Monday, February 10, 2014

Bedazzled and Marathon Man Reviews

This 1967 Stanley Donen comedy pulls off the feat of centering around a truly miserable character without ever feeling like a downer of a film. Stanley Moon (Dudley Moore) is a lonely short-order cook with a crush on a waitress at his diner who he's too shy to approach. The devil (or at least some vague devil incarnate) comes along, introduces himself (his name's George and he's played by Peter Cook) and grants him seven wishes in exchange for his soul.

Stanley promptly uses up one wish after another on Margaret and, because the devil is a trickster who can't be taken at face value, they all backfire. That's OK because Bedazzled isn't really a love story. Instead it's a meandering meditation of love, death, good and evil, and religious dogma that's imbued with an absurdist wry humor that only British comedy can do. In other words, the film feels a little aimless but that's part of the charm: Delving too deeply into romantic comedy territory would make the film feel hackneyed while delving entirely into religious politics would make the film feel preachy.

Marathon Man
Marathon Man is a Dustin Hoffman vehicle that stands as one of the best-known thrillers of the 1970's. Fitting into 1970's conventions to minimize on back story and to emphasize action (Brad Pitt, Bennett Miller, Ben Affleck, and George Clooney were all attracted to this style when they made Moneyball, Argo and Good Night and Good Luck respectively), the film is centered around the evolution of a relatively complex character but is primarily action-driven.
That relatively complex character is graduate student Thomas "Babe" Levy (Hoffman) whose remains haunted by his father's persecution and subsequent suicide as a result of the Red Scare. Seeking to enter into the same field of study as his father, Levy hopes to exonerate his father's work. The title of the film derives from the fact that "Babe" is a long-distance runner but if you assume that this is the "Prefontaine" or "Chariots of Fire" of the 1970's, be warned that this is not a running movie at all and a suspiciously minor plot point. The running scenes are reminiscent of the way French New Wave films juxtapose motifs (I'm thinking specifically of Breathless where the guy is shown looking at a picture and smoking a cigarette like the matinee idol he's trying to emulate) as an avant-garde way of providing characterization.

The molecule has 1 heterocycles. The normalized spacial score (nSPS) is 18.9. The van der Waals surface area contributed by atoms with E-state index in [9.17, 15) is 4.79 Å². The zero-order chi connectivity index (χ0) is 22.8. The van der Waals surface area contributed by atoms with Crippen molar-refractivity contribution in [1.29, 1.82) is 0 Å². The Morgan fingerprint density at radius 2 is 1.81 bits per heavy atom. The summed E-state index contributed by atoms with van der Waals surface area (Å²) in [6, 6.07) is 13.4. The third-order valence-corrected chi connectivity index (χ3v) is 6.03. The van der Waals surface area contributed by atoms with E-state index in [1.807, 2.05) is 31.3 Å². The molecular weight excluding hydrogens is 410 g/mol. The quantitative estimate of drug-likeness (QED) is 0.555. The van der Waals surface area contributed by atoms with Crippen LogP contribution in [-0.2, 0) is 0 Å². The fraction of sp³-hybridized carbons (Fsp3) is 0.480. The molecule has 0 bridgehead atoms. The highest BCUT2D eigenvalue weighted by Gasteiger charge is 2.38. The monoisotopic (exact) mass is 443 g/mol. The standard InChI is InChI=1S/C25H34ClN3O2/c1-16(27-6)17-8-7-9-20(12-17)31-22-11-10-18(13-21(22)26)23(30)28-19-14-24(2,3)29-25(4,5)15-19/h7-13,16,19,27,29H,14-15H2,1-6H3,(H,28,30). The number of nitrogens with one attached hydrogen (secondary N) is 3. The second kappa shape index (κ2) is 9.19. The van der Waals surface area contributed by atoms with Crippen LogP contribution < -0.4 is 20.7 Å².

In the film's first hour, there's a twin narrative occurring alongside a love story between Babe and a fellow grad student that turns out to be nothing more than a red herring. In the other story, Roy Scheider plays "Doc" who turns out to be Babe's brother (apparently, the Levy clan had terrible taste in nicknames) and he's tracking an ex-Nazi dentist played by Laurence Olivier. Olivier's role and the presence he brings to that role (it was the final of his 10 Oscar nominations) provide the film with its most memorable moments. People might not know the plot details of Marathon Man but many are familiar with the dentist's torture scene as well as his "is it safe?" monologue.

Similarly, that's how I felt about the film: I'll remember the film's overall tone (very dark for a Dustin Hoffman film) and a handful of moments such as Olivier's torture scene, the sewer scene, the drag race, and the reveal that Doc is Babe's brother (Scheider's character is a very enigmatic figure and his involvement in the story goes without an explanation for what I'm guessing is an hour). The plot is highly dense and takes a couple of viewings to really grasp and even then there's a feeling of discomfort of blanks left unfilled. You might call them plot holes (i.e. how exactly did a traffic hold-up turn into a drag race filled with murderous rage and what are the odds that a tanker would be there?) but it seems like a certain story convention that's seemingly being emulated by the biggest names in Hollywood today. I felt a similar disconnect from The French Connection which is another film of great praise that I seem to be in the minority on.

Rather than end this review with a conclusive statement on what was wrong or right about the film, I'll ask other people who have seen it to explain the film's appeal.

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